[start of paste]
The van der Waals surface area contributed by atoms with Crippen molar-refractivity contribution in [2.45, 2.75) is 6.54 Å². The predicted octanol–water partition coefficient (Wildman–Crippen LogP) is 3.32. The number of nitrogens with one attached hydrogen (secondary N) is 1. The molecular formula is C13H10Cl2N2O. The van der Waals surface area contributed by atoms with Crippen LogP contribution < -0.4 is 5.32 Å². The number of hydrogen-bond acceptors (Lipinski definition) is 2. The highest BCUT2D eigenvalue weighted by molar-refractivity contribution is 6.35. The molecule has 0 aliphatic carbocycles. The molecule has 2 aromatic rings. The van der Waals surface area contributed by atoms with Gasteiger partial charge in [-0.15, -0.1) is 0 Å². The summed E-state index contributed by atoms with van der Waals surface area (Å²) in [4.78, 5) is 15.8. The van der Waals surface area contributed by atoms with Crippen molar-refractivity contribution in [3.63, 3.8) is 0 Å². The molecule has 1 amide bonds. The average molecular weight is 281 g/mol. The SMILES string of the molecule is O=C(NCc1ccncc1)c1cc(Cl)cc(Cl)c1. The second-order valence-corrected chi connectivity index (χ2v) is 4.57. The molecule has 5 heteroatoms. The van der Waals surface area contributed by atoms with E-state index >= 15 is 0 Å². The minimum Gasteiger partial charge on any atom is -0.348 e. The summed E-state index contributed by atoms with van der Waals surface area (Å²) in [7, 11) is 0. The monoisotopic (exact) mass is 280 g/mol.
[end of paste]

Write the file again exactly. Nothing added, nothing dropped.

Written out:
The van der Waals surface area contributed by atoms with Crippen molar-refractivity contribution in [2.45, 2.75) is 6.54 Å². The predicted octanol–water partition coefficient (Wildman–Crippen LogP) is 3.32. The number of nitrogens with one attached hydrogen (secondary N) is 1. The molecular formula is C13H10Cl2N2O. The van der Waals surface area contributed by atoms with Crippen LogP contribution < -0.4 is 5.32 Å². The number of hydrogen-bond acceptors (Lipinski definition) is 2. The highest BCUT2D eigenvalue weighted by molar-refractivity contribution is 6.35. The molecule has 0 aliphatic carbocycles. The molecule has 2 aromatic rings. The van der Waals surface area contributed by atoms with Gasteiger partial charge in [-0.15, -0.1) is 0 Å². The summed E-state index contributed by atoms with van der Waals surface area (Å²) in [4.78, 5) is 15.8. The van der Waals surface area contributed by atoms with Crippen molar-refractivity contribution in [3.63, 3.8) is 0 Å². The molecule has 1 amide bonds. The average molecular weight is 281 g/mol. The SMILES string of the molecule is O=C(NCc1ccncc1)c1cc(Cl)cc(Cl)c1. The second-order valence-corrected chi connectivity index (χ2v) is 4.57. The molecule has 5 heteroatoms. The van der Waals surface area contributed by atoms with E-state index >= 15 is 0 Å². The minimum Gasteiger partial charge on any atom is -0.348 e. The summed E-state index contributed by atoms with van der Waals surface area (Å²) in [7, 11) is 0. The monoisotopic (exact) mass is 280 g/mol.